One writing technique I like to use is this Surrealist or Dada technique (I think it is anyway) where you cut up bits of your one-line notes to make a poem. Burroughs used the cut-up technique a lot, and it makes the piece hard to read but it's ingenious in its own right. If used properly.
I thought of a technique of writing one word a day. Then over time you put those words together, but that would take ages. But it's all about having them make sense with no sense at all. I like to think I coined the phrase 'Song Line.' This is a line in a poem or a song that sounds almost exactly like the previous line, but with different words. (I found out it's a real technique called Mondegreen, Hendrix used it in Purple Haze). John Lennon could do that. You find it happening in songs, and sometimes it doesn't happen and you only think it does. EXAMPLE: 'Romantic young kissable lips,' from a Frank Turner song. I turned around to be 'Manic unkissable lips.' You see? Also, Kerouac gives the idea, not to cut-up- but to write as first intended. The first thing you think of is what you write. EXAMPLE 2: 'Gorilla lightbulb, hat sits down, lamppost bags paper plughole, wet frog night day lights pushy.' That came from the top of my head, it sounds rubbish, but a technique like that can be worked on if there's a specific theme going on.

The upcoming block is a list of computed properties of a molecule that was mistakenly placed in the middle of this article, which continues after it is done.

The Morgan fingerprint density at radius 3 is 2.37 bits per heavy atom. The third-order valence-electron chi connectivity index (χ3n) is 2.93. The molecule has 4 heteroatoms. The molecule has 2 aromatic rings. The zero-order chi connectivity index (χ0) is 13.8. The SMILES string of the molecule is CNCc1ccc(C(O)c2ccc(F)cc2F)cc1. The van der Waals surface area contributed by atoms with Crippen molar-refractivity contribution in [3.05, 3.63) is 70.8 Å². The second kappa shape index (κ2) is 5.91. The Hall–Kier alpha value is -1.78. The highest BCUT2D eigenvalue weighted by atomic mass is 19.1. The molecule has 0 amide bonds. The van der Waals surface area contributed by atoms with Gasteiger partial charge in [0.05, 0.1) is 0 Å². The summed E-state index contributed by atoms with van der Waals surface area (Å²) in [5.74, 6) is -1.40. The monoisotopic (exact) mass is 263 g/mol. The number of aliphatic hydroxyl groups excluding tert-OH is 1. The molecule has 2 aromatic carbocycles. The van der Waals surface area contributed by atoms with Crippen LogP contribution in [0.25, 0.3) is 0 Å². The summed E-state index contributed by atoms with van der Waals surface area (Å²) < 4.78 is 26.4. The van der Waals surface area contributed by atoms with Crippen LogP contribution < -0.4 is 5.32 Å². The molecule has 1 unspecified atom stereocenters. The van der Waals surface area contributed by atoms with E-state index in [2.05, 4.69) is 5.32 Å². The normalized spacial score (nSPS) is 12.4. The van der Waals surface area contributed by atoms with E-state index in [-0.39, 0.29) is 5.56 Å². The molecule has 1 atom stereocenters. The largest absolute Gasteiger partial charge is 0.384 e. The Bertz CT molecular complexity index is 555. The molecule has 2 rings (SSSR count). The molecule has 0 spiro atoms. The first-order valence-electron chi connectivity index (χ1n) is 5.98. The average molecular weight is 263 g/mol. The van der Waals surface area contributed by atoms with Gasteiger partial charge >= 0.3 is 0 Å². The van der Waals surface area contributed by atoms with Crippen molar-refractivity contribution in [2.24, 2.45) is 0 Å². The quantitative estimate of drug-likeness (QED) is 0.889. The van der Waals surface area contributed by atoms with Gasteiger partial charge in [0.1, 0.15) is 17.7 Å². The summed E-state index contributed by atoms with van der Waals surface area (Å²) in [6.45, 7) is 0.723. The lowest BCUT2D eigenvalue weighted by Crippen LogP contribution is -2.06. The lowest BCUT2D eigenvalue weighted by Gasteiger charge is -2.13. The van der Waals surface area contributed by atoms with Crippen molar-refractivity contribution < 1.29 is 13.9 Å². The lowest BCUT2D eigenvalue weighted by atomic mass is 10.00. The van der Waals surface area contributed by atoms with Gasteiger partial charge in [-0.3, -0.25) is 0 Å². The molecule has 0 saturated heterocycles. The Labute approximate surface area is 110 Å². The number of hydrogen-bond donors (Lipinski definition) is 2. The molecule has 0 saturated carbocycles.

Also, you ever get that weird feeling of loss when you sleep during the day? I did today, I slept for 4 hours (2-6) and I lost the day. I had been working all morning, though. I also got the feeling of being watched. There's a strange lack of peace in day-time sleep.